Read the opinion: AHG Investments LLC [PDF 39 KB]
The IRS issued an FPAA notice determining adjustments to income on multiple grounds. The FPAA also included a 40% accuracy-related penalty under section 6662(a) for portions of the underpayments of tax resulting from adjustments of partnership items attributable to gross valuation misstatements.
The petitioning partner, in his Tax Court petition, conceded the FPAA adjustments on grounds that he was not at risk under section 465, and thus was not entitled to deduct certain losses. Later, in an amended petition, the petitioner further conceded that the FPAA adjustments were correct on the grounds that the transaction at issue did not have economic substance.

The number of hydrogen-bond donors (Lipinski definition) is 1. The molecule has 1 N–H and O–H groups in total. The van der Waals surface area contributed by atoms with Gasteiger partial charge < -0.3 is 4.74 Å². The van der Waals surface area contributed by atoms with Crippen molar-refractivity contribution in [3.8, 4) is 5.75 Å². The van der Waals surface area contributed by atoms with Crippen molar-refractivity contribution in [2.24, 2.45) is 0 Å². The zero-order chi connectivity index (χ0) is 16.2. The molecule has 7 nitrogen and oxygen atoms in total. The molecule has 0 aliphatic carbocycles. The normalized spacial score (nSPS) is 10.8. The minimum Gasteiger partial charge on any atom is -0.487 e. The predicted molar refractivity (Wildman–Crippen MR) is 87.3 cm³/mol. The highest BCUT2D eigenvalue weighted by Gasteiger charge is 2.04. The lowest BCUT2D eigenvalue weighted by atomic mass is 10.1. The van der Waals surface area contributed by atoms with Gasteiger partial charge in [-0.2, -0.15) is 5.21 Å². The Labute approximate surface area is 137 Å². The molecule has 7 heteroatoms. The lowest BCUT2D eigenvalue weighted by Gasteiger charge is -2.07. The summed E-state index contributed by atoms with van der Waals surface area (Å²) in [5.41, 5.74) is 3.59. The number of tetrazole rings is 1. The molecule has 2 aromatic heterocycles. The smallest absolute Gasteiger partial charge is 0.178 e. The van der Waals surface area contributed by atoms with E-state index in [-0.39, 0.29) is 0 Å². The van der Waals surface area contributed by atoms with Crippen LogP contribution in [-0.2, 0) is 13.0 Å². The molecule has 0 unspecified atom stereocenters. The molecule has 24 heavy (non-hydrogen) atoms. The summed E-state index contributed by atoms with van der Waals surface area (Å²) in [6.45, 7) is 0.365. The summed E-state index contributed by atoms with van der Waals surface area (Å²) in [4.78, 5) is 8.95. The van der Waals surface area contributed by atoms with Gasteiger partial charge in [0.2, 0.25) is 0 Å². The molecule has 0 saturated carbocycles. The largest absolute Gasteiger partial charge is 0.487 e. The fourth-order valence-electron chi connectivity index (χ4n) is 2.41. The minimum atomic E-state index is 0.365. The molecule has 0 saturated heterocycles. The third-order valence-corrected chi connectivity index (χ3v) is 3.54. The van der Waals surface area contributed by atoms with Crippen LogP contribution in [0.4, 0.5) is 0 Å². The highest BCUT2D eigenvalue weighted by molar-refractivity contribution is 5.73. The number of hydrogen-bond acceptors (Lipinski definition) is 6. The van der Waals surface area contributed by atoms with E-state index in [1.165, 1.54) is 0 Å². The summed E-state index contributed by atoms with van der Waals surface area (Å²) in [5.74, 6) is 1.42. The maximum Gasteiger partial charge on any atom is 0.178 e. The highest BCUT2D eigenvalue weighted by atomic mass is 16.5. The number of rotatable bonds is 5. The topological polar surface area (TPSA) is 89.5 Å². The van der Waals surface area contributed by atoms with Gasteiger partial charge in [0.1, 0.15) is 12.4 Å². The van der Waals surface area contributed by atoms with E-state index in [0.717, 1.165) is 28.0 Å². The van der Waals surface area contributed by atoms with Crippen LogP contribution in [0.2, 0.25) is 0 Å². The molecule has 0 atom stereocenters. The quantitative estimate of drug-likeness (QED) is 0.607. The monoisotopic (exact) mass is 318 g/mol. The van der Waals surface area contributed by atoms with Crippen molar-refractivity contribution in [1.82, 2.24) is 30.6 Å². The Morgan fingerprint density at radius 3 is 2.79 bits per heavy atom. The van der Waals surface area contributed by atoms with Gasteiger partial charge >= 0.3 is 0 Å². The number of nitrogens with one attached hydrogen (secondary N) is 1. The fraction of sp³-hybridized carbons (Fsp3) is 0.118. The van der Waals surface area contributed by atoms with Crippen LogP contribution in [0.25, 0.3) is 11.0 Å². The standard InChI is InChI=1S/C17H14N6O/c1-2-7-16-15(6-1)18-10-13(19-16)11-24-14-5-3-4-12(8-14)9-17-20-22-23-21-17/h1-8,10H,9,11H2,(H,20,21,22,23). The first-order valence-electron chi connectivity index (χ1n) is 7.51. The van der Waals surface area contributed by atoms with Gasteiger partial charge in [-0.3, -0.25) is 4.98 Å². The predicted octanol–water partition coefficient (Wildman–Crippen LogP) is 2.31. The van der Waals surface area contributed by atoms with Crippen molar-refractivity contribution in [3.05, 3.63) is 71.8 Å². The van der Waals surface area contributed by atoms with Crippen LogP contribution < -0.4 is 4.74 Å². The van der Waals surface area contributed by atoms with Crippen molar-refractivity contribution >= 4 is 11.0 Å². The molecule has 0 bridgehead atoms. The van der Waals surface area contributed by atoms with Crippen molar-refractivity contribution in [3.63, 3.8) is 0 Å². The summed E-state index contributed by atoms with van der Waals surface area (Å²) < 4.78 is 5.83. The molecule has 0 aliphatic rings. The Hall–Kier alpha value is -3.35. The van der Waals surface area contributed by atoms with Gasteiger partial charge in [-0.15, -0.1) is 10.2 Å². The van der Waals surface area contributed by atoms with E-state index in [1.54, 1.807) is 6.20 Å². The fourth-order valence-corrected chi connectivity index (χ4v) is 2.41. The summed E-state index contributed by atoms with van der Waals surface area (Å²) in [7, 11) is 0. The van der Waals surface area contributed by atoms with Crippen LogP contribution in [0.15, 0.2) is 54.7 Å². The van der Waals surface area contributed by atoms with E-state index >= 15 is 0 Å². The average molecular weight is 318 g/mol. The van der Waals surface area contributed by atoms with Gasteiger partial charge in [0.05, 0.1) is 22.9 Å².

The petitioner then filed a motion for partial summary judgment regarding the 40% penalty, asserting that the penalty did not apply as a matter of law because he had conceded the correctness of the proposed adjustments on grounds unrelated to the valuation or basis.
The Tax Court today denied the motion for summary judgment and, in this reviewed opinion, agreed with the IRS that a taxpayer may not avoid application of the gross valuation misstatement penalty merely by conceding on grounds unrelated to valuation or basis.
There were no separate dissenting or concurring opinions.
There is a split in federal circuit appeals courts on the valuation misstatement penalty issue. Both the government in Woods v. United States (Fifth Circuit) and the taxpayer in Alpha I, L.P. v. United States (Federal Circuit) have filed for a writ of certiorari requesting that the U.S. Supreme Court resolve the issue.